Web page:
The National Oceanography Centre (NOC) will be represented at this year’s Oceanology International Americas conference in San Diego, California (25–27 February 2019). The NOC team behind the multiple award nominated WireWall project will be presenting to an international audience and hosting a stand at the three-day exhibition and conference, showcasing some of the NOC’s emerging technology and cutting-edge marine data products.
Visit stand J80 at the San Diego Convention Centre and meet with Jill Burgess and Lisa Eastwood who promise a warm welcome, the opportunity to try the WireWall demo rig, and an insight into what the NOC can deliver. To arrange a meeting prior to the show please email NOCBusiness@noc.ac.uk
WireWall is an innovative and cost-effective system to help optimise sea defence design and early warning processes, protecting coastal communities and dramatically reducing construction costs. The project is being delivered as a partnership between the NOC and HR Wallingford.
In 2018, WireWall was shortlisted for ‘Research Project / Team of the Year’ and ‘Environmental Port Project of the Year’ at the International Dredging and Port Construction Awards for the wave overtopping and coastal hazard monitoring system. The team received a special commendation, which is no small feat when you consider that they were up against the might of the US Army Corps of Engineering. More recently, the project was shortlisted for the Mersey Maritime Industry Awards in the ‘Positive Impact’ category. The winner will be announced in March.
WireWall exploits a low-cost instrument that has previously been used to measure waves in the open ocean, and converts it into a system that will measure coastal overtopping hazard. The system will employ a 3-dimensional grid of capacitance wires that detect contact with saltwater. This signal is used to measure the volume and speed of overtopping at vulnerable locations on the 900-metre-long sea wall at Crosby in the North West of England. This sea wall is reaching the end of its design life and detailed monitoring of the local conditions has already started to inform the design of a new wall.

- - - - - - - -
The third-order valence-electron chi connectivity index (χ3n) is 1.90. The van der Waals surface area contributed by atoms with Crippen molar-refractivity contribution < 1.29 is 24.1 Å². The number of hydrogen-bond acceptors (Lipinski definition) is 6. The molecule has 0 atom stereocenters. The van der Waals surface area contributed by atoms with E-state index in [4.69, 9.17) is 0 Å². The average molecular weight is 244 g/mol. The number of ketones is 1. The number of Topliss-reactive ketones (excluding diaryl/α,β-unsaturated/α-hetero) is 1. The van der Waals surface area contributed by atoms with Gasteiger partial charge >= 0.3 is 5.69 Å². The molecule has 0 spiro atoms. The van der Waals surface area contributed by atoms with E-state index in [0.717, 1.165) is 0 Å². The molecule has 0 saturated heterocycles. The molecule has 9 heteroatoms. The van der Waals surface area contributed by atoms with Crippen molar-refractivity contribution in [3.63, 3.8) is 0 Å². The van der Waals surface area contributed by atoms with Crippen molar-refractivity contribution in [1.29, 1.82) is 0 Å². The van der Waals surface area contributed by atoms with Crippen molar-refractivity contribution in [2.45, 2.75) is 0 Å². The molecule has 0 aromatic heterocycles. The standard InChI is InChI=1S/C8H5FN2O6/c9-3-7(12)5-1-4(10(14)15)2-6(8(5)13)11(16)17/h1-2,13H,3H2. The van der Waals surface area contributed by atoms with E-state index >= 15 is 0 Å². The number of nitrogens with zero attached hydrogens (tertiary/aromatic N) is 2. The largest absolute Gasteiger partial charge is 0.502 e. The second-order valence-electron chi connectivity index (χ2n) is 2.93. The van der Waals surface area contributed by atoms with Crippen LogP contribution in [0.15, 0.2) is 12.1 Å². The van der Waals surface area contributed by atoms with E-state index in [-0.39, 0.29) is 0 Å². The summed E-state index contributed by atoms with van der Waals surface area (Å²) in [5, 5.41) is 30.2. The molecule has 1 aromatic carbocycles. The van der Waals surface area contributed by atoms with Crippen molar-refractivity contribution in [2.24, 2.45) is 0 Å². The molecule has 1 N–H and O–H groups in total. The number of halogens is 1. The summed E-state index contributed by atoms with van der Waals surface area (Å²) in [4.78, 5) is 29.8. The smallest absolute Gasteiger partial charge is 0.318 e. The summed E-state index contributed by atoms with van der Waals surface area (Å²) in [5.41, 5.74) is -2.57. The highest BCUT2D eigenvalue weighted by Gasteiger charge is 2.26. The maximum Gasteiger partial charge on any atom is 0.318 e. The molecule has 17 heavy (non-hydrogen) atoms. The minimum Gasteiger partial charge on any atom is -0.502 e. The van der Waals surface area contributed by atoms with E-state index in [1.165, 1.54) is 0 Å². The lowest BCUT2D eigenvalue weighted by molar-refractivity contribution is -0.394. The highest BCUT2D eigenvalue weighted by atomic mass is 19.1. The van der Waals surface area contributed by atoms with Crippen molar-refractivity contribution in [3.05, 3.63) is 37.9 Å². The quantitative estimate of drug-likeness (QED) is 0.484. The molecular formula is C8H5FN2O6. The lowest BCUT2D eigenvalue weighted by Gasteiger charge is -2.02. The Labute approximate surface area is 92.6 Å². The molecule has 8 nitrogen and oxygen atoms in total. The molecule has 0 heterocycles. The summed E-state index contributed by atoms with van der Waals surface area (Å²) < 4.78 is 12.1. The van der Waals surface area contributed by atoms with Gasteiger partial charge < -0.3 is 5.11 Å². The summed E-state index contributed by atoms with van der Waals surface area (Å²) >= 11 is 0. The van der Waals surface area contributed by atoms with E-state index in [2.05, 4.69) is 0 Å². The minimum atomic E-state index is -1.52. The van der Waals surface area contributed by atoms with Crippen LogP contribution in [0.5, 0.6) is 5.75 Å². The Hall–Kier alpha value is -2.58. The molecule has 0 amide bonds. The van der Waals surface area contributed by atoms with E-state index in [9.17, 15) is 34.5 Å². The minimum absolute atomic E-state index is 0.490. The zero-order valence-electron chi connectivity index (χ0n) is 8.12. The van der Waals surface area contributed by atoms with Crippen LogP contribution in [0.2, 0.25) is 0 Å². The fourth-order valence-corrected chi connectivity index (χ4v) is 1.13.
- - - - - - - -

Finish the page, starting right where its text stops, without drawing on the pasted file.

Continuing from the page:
The NOC has been providing information, software and advice to the public and private sectors for over 80 years. We are able to analyse scientific data and results in order to produce valuable analyses that translate into real-world benefits for companies and businesses. As part of this work, we have developed a suite of marine data products that are available for purchase.
POLPRED is an offshore-based tidal computation and visualisation software package developed by the NOC. The software has been used across a range of industries where knowledge of offshore tides and currents can aid in the planning and execution of operations. POLPRED provides a cost-effective way to anticipate problems arising from tidal movement that is now used by many offshore contractors for both planning and operational activities. It allows users to calculate tidal levels and currents and view them in a variety of ways (time series graphs, contour and vector maps, scatter plots, tidal diamonds, etc).
An updated version of POLPRED is in development. Speak to Jill and Lisa at stand J80 to find out what’s in the pipeline and how NOC’s marine data products can benefit your business.
About the National Oceanography Centre
The NOC is the UK’s leading institution for integrated coastal and deep ocean research. The Centre undertakes and facilitates world-class, agenda-setting scientific research to understand the global ocean by solving challenging multidisciplinary, large scale, long-term marine science problems to underpin international and UK public policy, business and wider societal outcomes. The NOC is a world leading centre for ocean modelling and forecasting shelf sea dynamics. Our marine data products have provided valuable information and intelligence to a diverse range of clients, from small consultancy firms and other SMEs, through to large-scale government funded studies.
Among the resources that NOC provides on behalf of the UK are the British Oceanographic Data Centre (BODC), the Marine Autonomous and Robotic Systems (MARS) facility, the National Tide and Sea Level Facility (NTSLF), the Permanent Service for Mean Sea Level (PSMSL) and British Ocean Sediment Core Research Facility (BOSCORF).